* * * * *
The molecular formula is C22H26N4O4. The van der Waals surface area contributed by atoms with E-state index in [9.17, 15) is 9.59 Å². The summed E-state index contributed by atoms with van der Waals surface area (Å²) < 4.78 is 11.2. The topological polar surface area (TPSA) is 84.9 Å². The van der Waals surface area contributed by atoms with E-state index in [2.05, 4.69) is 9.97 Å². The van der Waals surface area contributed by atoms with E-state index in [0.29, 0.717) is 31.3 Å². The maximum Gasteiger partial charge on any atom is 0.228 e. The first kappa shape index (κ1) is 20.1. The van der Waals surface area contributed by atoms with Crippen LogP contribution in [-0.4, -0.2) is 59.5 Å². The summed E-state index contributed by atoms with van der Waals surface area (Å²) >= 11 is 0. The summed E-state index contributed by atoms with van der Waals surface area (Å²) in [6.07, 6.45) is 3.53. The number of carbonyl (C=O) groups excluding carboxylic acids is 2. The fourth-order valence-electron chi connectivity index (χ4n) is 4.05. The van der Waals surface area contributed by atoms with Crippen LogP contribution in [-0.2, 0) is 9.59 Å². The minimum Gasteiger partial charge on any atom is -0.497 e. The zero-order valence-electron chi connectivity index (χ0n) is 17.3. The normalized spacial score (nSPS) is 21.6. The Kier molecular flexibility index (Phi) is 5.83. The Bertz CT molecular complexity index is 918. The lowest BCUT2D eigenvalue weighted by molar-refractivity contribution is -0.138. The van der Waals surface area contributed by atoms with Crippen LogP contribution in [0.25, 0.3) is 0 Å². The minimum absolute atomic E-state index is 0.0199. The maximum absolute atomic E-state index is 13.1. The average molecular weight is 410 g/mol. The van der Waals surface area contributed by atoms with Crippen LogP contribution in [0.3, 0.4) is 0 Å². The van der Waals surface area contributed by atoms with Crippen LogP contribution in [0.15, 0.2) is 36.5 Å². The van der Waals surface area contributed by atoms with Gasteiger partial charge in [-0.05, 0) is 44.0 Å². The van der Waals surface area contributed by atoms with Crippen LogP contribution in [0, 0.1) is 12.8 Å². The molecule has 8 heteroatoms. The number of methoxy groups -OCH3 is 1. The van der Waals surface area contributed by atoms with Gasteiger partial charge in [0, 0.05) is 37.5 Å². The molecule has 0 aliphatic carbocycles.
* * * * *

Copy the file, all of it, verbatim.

The molecular formula is C22H26N4O4. The van der Waals surface area contributed by atoms with E-state index in [9.17, 15) is 9.59 Å². The summed E-state index contributed by atoms with van der Waals surface area (Å²) < 4.78 is 11.2. The topological polar surface area (TPSA) is 84.9 Å². The van der Waals surface area contributed by atoms with E-state index in [2.05, 4.69) is 9.97 Å². The van der Waals surface area contributed by atoms with E-state index in [0.29, 0.717) is 31.3 Å². The maximum Gasteiger partial charge on any atom is 0.228 e. The first kappa shape index (κ1) is 20.1. The van der Waals surface area contributed by atoms with Crippen LogP contribution in [-0.4, -0.2) is 59.5 Å². The summed E-state index contributed by atoms with van der Waals surface area (Å²) >= 11 is 0. The summed E-state index contributed by atoms with van der Waals surface area (Å²) in [6.07, 6.45) is 3.53. The number of carbonyl (C=O) groups excluding carboxylic acids is 2. The fourth-order valence-electron chi connectivity index (χ4n) is 4.05. The van der Waals surface area contributed by atoms with Crippen LogP contribution in [-0.2, 0) is 9.59 Å². The minimum Gasteiger partial charge on any atom is -0.497 e. The zero-order valence-electron chi connectivity index (χ0n) is 17.3. The normalized spacial score (nSPS) is 21.6. The Kier molecular flexibility index (Phi) is 5.83. The Bertz CT molecular complexity index is 918. The lowest BCUT2D eigenvalue weighted by molar-refractivity contribution is -0.138. The van der Waals surface area contributed by atoms with Crippen LogP contribution in [0.25, 0.3) is 0 Å². The minimum absolute atomic E-state index is 0.0199. The maximum absolute atomic E-state index is 13.1. The average molecular weight is 410 g/mol. The van der Waals surface area contributed by atoms with Crippen LogP contribution in [0.3, 0.4) is 0 Å². The van der Waals surface area contributed by atoms with Crippen LogP contribution in [0.15, 0.2) is 36.5 Å². The van der Waals surface area contributed by atoms with Gasteiger partial charge in [-0.05, 0) is 44.0 Å². The van der Waals surface area contributed by atoms with Crippen LogP contribution in [0, 0.1) is 12.8 Å². The molecule has 8 heteroatoms. The number of methoxy groups -OCH3 is 1. The van der Waals surface area contributed by atoms with Gasteiger partial charge in [0, 0.05) is 37.5 Å². The molecule has 0 aliphatic carbocycles.